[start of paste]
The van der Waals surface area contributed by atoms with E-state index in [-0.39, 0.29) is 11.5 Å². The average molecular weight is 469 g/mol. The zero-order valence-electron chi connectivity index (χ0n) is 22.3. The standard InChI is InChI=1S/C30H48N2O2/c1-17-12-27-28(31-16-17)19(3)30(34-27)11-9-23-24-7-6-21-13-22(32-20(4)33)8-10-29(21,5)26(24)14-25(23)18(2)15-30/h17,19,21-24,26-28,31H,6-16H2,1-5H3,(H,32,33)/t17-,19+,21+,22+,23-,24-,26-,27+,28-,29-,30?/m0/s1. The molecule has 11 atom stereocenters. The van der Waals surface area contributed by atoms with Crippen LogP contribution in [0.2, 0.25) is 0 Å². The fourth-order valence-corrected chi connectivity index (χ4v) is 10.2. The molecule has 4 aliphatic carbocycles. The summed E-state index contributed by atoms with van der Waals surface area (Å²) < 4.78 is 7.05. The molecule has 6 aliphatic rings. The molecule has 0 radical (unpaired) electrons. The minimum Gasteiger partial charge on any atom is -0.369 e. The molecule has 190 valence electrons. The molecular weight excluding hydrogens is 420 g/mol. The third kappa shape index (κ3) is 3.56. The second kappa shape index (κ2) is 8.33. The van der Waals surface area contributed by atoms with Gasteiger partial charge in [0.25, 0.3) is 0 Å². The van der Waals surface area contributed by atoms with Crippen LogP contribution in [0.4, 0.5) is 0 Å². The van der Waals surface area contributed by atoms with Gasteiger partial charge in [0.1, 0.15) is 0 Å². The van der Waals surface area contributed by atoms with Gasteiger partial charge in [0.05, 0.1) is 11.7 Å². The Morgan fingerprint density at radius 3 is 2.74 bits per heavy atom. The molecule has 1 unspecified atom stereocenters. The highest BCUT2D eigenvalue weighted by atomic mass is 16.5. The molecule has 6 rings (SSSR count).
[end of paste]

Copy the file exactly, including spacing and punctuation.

The van der Waals surface area contributed by atoms with E-state index in [-0.39, 0.29) is 11.5 Å². The average molecular weight is 469 g/mol. The zero-order valence-electron chi connectivity index (χ0n) is 22.3. The standard InChI is InChI=1S/C30H48N2O2/c1-17-12-27-28(31-16-17)19(3)30(34-27)11-9-23-24-7-6-21-13-22(32-20(4)33)8-10-29(21,5)26(24)14-25(23)18(2)15-30/h17,19,21-24,26-28,31H,6-16H2,1-5H3,(H,32,33)/t17-,19+,21+,22+,23-,24-,26-,27+,28-,29-,30?/m0/s1. The molecule has 11 atom stereocenters. The van der Waals surface area contributed by atoms with Crippen LogP contribution in [0.2, 0.25) is 0 Å². The fourth-order valence-corrected chi connectivity index (χ4v) is 10.2. The molecule has 4 aliphatic carbocycles. The summed E-state index contributed by atoms with van der Waals surface area (Å²) < 4.78 is 7.05. The molecule has 6 aliphatic rings. The molecule has 0 radical (unpaired) electrons. The minimum Gasteiger partial charge on any atom is -0.369 e. The molecule has 190 valence electrons. The molecular weight excluding hydrogens is 420 g/mol. The third kappa shape index (κ3) is 3.56. The second kappa shape index (κ2) is 8.33. The van der Waals surface area contributed by atoms with Gasteiger partial charge in [0.25, 0.3) is 0 Å². The van der Waals surface area contributed by atoms with Crippen LogP contribution in [0.4, 0.5) is 0 Å². The van der Waals surface area contributed by atoms with Gasteiger partial charge in [0.1, 0.15) is 0 Å². The van der Waals surface area contributed by atoms with Gasteiger partial charge in [0.05, 0.1) is 11.7 Å². The Morgan fingerprint density at radius 3 is 2.74 bits per heavy atom. The molecule has 1 unspecified atom stereocenters. The highest BCUT2D eigenvalue weighted by atomic mass is 16.5. The molecule has 6 rings (SSSR count).